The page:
Collecting user data for targeted and personalized marketing = Uncomfortable Users

Collecting too much user data can lead to skepticism and paranoia among some customers. Having your data stored is still an uncomfortable experience for many. Besides, apps are far lesser mature as compared to web applications when it comes to security. A data breach affecting customer data can damage brand name. To make things worse the app forces users to save payment card details. Yes I know it makes it convenient, but why FORCE. One needs to save and then manually delete. Again more steps = less UX.

Why drop the more universal platform to cut multi-platform costs

Managing multiple platforms might be expensive, but why drop the more universal one in this process. A website if designed well, will function quite uniformly in all browsers across all platforms. Apps on the other hand need to be coded and compiled separately for multiple platforms like windows mobile, android and iOS. I somehow feel a well designed Responsive Website would not cost as much in terms of time and money.

Additional Reasons for Failure

Laptop and Phone

Limited resources on Phones

While phones are generally becoming faster and more powerful, there’s still a limit to the amount of resources they possess. Picture this, in a few years facebook, google, wikipedia, zomato, linkedin and ever other web service goes app only. It would obviously be impossible to users to install apps for each and everyone of them. The only option then is to continuously install and uninstall apps based on need – Bad UX. At such times anyone offering a web version would be easily loved. Apps are still a long time away from replacing the humble browser. With responsive websites getting more advanced, the mobile browser is simply acting like a emulator for apps needed on demand. While it might be a good idea to have an app supplement a website, it’s definitely a bad idea to use it to replace the site itself.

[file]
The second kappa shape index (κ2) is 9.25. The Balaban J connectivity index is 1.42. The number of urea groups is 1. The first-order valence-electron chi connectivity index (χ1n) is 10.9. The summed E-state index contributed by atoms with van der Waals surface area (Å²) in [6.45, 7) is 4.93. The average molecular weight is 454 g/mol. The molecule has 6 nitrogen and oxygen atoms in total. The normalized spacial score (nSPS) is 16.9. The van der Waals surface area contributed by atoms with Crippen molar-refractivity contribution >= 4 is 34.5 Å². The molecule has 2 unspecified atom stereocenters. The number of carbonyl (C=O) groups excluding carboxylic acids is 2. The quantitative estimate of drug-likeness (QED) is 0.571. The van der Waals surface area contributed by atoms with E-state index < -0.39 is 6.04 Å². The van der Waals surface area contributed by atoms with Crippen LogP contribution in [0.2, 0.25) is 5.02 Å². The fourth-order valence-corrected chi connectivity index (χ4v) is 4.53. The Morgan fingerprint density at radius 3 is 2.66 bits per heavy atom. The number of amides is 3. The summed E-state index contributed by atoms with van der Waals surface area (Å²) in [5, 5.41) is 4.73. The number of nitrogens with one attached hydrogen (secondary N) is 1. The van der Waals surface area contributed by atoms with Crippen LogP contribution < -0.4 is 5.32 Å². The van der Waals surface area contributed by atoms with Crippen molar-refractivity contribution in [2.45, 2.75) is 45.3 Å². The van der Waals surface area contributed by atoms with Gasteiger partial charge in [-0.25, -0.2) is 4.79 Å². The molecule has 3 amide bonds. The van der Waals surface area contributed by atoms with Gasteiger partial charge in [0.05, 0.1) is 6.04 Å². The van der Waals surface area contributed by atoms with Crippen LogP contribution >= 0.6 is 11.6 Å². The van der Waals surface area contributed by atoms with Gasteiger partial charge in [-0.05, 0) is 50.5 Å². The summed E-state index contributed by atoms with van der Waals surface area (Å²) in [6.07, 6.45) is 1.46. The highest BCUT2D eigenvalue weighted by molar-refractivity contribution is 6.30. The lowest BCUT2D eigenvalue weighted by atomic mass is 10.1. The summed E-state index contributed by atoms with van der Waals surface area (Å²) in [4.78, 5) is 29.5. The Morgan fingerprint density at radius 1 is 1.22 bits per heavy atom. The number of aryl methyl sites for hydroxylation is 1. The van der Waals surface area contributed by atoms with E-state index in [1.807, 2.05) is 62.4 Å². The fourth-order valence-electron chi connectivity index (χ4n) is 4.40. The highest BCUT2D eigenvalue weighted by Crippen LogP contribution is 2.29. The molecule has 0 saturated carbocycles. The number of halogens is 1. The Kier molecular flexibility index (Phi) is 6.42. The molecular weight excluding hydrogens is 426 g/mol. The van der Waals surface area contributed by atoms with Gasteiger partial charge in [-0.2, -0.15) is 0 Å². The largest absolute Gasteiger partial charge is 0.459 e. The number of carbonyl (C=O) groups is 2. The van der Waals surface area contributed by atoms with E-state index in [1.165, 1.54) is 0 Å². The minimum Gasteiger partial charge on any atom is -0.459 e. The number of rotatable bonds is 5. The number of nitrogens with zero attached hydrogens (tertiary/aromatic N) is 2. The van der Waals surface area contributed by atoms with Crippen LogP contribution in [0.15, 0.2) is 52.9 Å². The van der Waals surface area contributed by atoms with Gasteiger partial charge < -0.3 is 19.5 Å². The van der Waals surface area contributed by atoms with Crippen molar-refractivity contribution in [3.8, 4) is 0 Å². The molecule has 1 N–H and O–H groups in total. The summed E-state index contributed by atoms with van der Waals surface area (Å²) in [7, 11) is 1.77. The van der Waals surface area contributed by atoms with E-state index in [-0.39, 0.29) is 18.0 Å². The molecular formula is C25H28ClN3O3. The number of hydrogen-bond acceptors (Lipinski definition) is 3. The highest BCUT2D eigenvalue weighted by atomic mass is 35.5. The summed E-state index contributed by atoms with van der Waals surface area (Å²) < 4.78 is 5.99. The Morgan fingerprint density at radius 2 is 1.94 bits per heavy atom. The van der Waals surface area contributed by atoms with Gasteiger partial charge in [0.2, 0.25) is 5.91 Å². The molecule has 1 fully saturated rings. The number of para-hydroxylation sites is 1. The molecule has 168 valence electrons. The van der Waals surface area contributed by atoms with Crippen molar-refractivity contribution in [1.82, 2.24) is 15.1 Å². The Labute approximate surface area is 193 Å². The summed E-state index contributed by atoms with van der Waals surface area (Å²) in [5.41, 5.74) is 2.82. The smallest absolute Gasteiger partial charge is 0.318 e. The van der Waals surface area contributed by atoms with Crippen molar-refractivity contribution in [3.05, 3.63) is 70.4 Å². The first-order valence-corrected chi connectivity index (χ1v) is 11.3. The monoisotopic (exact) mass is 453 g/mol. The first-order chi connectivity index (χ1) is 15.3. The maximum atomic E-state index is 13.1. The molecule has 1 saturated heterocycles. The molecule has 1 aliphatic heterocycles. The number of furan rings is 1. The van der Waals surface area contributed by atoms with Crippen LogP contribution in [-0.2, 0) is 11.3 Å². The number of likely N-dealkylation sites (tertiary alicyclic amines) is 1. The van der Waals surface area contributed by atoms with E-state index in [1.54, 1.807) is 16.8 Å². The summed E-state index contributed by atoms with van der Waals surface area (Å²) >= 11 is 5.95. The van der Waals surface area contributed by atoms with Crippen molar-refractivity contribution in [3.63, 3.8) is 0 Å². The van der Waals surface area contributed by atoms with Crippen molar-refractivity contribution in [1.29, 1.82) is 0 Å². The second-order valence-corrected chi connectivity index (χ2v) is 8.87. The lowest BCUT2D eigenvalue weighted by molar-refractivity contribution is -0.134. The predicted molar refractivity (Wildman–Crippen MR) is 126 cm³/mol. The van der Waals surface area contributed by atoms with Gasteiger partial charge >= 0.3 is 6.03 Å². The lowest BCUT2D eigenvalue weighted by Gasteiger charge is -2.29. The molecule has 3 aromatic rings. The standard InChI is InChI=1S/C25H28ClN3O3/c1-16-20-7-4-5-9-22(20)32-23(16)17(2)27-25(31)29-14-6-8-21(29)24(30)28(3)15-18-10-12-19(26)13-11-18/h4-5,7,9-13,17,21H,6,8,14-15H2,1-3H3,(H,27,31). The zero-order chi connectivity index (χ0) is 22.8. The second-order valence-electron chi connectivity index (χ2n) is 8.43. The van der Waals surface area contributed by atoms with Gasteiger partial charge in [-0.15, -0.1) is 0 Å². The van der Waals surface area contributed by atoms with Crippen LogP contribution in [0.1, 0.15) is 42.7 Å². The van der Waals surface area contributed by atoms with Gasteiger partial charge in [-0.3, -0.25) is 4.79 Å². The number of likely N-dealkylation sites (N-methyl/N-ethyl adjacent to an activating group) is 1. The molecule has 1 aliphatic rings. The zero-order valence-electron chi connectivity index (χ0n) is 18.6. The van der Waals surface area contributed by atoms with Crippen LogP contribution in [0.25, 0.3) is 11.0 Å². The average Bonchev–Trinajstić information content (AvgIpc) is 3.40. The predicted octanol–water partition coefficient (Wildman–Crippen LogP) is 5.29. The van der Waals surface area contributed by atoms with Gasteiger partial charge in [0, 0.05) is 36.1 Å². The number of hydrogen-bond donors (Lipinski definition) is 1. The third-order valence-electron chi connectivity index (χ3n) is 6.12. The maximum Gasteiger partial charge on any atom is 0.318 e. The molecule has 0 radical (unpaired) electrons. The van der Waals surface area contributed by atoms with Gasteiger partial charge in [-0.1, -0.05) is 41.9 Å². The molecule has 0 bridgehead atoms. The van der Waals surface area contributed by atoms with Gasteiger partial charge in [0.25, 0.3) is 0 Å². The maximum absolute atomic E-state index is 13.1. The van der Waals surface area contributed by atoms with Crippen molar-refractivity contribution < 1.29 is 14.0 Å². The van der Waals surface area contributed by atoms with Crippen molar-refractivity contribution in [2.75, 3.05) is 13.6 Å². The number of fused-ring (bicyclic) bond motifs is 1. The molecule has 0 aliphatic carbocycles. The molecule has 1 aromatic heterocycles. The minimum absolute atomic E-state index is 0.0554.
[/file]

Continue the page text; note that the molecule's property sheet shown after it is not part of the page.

Easier Comparison with competitors

There is speculation that flipkart is also going app only so that it’s tougher for users to compare products and find cheaper deals elsewhere. While I don’t know how far this is true, I think comparing prices is now easier. Now instead of swapping between tabs on my desktop, I can easily open a product page on the flipkart app, and hold it near Amazon page displayed on my desktop.

Not Fit for all industries

While Uber is a good example where “App Only” has worked beautifully, it’s not necessary that it would work equally in all industries. Myntra for example experienced a drop in sale soon after going app only. People using Uber are looking for taxis, which means there are on the move. Hence the app only made sense. For services like Flipkart, people would shop in at home , office etc. Especially in the case of costlier products people would obviously want to do some research, something that would need a quieter place (and a bigger screen).

It’s good to know that Flipkart might have put this thought on hold as of now, I hope they reconsider the decision and keep the site alive.